Wednesday, 22 June 2022
Nithe i dtosach suíonna - Commencement Matters
I thank the Cathaoirleach's office for choosing this Commencement matter. I welcome the Minister of State, Deputy Madigan, although I am disappointed that of three Ministers of State and the Minister in the Department of Housing, Local Government and Heritage not one of them could be here to discuss this matter. Nonetheless I welcome Deputy Madigan.
I have been raising this issue for many years in various ways with different Ministers. The issue is the perilous financial situation in Galway County Council in terms of its baseline funding. Last year when the Minister contacted the county council and gave a very welcome once-off allocation of €600,000, he stated the Department was reviewing the local property tax yield and once available allocations would be reviewed. I now understand that is not going to be concluded this year. The review will encompass all local authorities. However, the Department stated that as previously discussed whether a financial plan specific to County Galway may be appropriate is something we can revisit. Is that something the Department will now look at? The Department also stated it was available to support and collaborate on this issue. I certainly think that a specific case and a plan for Galway needs to be enacted prior to the coming budget, before the councillors have to make their decision in regard to local property tax.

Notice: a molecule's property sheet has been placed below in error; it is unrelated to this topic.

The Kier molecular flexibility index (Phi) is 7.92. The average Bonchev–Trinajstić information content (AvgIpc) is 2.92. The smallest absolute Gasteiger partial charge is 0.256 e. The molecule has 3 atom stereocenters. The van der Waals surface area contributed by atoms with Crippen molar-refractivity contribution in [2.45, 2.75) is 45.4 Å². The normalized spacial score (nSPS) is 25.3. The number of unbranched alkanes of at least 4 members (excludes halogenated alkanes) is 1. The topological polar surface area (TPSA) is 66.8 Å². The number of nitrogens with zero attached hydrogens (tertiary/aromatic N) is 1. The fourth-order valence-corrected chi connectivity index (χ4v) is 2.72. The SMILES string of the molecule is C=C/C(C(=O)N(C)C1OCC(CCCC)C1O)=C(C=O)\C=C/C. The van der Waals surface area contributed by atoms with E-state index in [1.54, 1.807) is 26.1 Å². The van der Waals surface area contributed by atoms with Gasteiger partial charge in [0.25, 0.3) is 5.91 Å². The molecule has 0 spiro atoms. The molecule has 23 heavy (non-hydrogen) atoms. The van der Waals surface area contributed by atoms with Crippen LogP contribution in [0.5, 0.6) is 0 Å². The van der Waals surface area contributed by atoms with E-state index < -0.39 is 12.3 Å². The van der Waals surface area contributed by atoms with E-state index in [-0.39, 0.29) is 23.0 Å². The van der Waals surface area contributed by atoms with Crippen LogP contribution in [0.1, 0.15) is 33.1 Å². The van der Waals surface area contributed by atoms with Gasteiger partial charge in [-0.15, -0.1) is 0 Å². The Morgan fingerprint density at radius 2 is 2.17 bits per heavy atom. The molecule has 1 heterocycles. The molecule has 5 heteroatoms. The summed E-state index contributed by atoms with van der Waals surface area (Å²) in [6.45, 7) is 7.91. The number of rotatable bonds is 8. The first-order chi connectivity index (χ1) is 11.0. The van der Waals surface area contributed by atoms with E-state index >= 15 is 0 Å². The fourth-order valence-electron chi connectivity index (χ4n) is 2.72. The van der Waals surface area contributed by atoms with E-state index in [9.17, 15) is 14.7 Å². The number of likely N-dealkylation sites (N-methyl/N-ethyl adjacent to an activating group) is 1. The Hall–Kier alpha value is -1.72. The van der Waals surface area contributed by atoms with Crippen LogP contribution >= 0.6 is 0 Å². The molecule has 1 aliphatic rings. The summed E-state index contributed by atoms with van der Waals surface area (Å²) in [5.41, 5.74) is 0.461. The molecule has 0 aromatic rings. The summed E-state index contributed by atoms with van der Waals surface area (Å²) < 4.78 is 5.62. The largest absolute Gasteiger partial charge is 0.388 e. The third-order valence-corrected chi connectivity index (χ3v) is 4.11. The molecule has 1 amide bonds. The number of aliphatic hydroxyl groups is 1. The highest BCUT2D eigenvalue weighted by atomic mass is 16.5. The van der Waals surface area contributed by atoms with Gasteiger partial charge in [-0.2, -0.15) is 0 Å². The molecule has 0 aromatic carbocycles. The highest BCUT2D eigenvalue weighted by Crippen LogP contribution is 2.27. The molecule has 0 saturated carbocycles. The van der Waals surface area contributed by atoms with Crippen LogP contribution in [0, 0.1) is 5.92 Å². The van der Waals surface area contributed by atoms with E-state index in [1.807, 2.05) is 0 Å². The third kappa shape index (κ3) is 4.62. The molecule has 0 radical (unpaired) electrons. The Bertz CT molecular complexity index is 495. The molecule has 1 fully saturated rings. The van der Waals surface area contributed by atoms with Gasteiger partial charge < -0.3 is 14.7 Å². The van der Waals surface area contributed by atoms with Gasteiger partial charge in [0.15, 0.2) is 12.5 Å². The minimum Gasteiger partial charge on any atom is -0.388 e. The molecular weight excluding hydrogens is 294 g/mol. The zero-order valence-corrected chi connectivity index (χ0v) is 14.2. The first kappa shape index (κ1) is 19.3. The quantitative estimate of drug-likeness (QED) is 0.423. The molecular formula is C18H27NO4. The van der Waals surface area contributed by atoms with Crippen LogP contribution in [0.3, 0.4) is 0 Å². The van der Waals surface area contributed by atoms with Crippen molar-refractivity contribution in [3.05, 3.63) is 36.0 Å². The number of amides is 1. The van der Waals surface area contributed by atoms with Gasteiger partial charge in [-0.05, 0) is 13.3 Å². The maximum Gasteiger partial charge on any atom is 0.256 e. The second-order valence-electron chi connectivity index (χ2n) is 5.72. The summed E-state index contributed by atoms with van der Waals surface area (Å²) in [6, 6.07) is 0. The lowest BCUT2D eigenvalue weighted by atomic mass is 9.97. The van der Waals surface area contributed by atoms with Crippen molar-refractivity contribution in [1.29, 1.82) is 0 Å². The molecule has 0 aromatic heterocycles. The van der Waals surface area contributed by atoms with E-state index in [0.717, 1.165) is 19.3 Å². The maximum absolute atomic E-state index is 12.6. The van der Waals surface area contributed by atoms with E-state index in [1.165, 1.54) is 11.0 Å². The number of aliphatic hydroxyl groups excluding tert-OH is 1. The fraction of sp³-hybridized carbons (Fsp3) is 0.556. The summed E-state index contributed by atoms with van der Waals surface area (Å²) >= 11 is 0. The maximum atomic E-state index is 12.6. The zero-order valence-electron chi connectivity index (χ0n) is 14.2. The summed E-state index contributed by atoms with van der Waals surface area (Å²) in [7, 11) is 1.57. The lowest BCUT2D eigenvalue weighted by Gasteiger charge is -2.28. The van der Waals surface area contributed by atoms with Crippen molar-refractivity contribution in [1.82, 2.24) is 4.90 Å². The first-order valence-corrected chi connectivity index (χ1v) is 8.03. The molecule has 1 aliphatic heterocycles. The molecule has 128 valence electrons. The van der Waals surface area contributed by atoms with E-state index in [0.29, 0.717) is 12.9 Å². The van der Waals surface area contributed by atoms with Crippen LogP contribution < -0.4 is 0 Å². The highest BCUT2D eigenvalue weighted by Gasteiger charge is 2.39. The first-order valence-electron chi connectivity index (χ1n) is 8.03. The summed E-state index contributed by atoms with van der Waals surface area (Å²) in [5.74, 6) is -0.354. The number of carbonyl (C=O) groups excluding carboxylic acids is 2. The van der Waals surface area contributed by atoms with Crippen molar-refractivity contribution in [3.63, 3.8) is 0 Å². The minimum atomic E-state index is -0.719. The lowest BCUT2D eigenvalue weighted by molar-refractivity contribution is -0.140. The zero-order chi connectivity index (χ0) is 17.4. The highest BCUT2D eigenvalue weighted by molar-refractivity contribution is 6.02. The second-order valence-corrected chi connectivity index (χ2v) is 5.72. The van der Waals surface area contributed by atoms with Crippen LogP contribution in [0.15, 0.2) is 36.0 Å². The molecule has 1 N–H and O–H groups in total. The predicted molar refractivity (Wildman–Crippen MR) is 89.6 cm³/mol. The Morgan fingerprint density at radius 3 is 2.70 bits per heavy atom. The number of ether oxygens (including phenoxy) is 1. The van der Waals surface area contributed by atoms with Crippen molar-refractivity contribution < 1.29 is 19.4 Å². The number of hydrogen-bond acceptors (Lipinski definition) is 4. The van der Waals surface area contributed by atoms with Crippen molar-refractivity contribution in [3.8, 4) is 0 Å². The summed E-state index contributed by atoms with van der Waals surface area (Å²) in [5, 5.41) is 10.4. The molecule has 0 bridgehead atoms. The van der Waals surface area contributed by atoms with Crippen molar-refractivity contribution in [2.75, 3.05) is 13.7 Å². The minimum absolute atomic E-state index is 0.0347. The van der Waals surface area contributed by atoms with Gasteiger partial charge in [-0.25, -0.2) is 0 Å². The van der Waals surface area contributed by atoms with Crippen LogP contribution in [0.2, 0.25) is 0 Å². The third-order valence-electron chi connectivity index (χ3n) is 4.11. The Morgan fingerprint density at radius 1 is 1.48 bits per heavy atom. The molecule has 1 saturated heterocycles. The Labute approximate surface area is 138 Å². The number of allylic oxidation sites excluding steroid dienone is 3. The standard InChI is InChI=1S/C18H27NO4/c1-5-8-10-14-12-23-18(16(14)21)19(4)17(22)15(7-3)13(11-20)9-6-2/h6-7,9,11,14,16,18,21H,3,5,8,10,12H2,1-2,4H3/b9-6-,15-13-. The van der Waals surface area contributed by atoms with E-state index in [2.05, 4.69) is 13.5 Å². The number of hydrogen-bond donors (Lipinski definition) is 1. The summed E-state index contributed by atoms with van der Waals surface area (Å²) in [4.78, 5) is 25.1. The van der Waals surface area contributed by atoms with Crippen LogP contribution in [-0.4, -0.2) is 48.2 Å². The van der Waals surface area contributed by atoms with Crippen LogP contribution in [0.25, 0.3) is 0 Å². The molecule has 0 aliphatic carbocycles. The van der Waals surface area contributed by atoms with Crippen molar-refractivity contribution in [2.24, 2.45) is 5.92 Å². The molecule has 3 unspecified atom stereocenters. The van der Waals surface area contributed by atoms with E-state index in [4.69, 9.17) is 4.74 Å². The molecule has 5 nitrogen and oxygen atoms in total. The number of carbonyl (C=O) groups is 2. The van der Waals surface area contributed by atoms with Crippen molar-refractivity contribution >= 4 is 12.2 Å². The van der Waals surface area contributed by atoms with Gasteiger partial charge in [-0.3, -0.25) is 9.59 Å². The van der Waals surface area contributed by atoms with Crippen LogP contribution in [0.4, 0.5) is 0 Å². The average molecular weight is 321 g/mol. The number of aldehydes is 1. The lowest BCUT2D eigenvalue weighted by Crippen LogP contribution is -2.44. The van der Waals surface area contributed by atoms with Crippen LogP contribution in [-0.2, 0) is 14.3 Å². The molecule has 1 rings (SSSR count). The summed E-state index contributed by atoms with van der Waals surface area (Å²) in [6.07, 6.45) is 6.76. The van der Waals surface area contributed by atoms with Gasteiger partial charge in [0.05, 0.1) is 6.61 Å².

The baseline figures for Galway are as clear as mud in terms of the revenue budget and revenue per capita. In the 2022 revenue budget, Galway County Council has a budget of €143.9 million. Comparable counties such as Mayo and Donegal have around €162 million or €163 million although they have lower populations. That is basically the issue. The per capitafigure for Galway is €802 compared with Donegal with more than €1,000 and Mayo at €1,256. That is the crux of the issue that we are trying to address.
It just shows that there is a team of people here in the west fighting for funding for the population of the west. We are the seventh largest population with 180,000 people living in County Galway. We are the second largest county and that means a hell of a lot of roads in Galway.